• Stage One - lasts from 1 to 3 months and is characterized by severe/burning   pain, muscle spasm, joint stiffness, swelling, rapid hair growth, and   alterations in blood vessels that cause the skin to change color/temperature   (warm, red, dry, or cool and pale).
    • Stage Two - lasts from 3 to 6 months and is characterized by intensifying   pain, swelling, decreased hair growth, cracked/brittle/grooved/spotty   nails, cold/pale/blue/moist skin, thinning bones, stiff joints, weak   muscle tone, and muscle wasting.
    • Stage Three - the syndrome progresses to the point where changes in   the skin and bone are no longer reversible. Pain becomes unyielding   and may involve the entire limb or affected area. There may be marked   muscle loss, severely limited mobility, and involuntary contractions   of the muscles and tendons that move the joints. Limbs may become contorted.



RSD  is diagnosed primarily through observation of the signs and symptoms.  Since there is no specific diagnostic test for RSD, the most important  role for testing is to help rule out other conditions. However, there  are a couple of tests which can be useful in providing evidence for  RSD.

The  backbone test for this disease is a sympathetic block. In over 95% of  patients, the blockade will take away their pain. The sympathetic block  will not only provide diagnostic and prognostic information, but may  also provide a cure or partial remission of RSD.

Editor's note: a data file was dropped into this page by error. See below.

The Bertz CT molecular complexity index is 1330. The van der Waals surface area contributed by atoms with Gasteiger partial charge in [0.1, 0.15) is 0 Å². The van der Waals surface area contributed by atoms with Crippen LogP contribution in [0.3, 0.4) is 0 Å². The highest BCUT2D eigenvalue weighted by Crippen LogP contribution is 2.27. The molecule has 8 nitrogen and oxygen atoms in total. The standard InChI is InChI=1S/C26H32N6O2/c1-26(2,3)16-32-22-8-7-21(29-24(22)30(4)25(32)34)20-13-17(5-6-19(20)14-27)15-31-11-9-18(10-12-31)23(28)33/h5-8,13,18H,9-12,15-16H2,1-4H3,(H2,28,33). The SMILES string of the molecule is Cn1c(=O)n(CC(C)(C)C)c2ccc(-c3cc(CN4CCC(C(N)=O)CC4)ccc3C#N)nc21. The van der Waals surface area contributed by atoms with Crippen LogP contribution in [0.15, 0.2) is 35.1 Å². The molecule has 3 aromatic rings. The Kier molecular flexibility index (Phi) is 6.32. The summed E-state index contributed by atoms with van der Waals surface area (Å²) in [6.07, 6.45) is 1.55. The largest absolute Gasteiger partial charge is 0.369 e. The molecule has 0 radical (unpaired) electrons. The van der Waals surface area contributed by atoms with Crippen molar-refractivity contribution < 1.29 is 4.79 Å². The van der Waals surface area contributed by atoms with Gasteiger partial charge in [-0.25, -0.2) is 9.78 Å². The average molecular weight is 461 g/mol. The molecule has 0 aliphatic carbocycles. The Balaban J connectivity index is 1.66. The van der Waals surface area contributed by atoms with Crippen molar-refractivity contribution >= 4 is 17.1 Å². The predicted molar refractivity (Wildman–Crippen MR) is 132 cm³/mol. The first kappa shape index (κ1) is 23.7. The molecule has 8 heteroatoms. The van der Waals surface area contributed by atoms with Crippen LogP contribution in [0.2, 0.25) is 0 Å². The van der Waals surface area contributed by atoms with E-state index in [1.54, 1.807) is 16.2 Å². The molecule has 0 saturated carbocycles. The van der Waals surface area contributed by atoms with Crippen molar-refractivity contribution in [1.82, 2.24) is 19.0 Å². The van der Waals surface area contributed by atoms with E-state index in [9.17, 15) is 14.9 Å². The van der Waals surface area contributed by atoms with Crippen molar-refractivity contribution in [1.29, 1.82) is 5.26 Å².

Additional RSD tests:

1. Thermography:  A non-invasive means of measuring heat emission from the body surface using a special  infrared video camera.

2.  Quantitative sweat test

3.  Triple phase bone scan

4.  Cold and mechanical allodynia: applying a stimulus to the area to see  if it causes pain.

5.  IV phentolamine test: a pharmacologic test for changes in blood pressure.

6.  X-rays, EMG, Nerve Condition Studies, CAT scan, and MRI studies:  All of these tests may be normal in RSD/CRPS. These studies may help  to identify other possible causes of pain; for example, RSD plus a carpal  tunnel syndrome.

For More Information:

  • National Institute of Health – National Institute of Neurological Disorders   and Stroke –
  • Reflex Sympathetic Dystrophy Syndrome Association –

Contributor: Janet Caputo, PT, DPT,  OCS: Clinic Director at Mackarey & Mackarey Physical Therapy Consultants,  LLC in Scranton, PA.

NEXT MONDAY – Read Dr. Paul J. Mackarey “Health & Exercise Forum! in the Scranton Times-Tribune. Next Week RSD- Part 2.

This article is not intended as a substitute  for medical treatment. If you have questions related to your medical  condition, please contact your family physician. For further inquires  related to this topic email:

Paul J. Mackarey PT, DHSc, OCS is a Doctor in Health Sciences specializing in  orthopaedic and sports physical therapy. Dr. Mackarey is in private  practice and is an associate professor of clinical medicine at The Commonwealth  Medical College.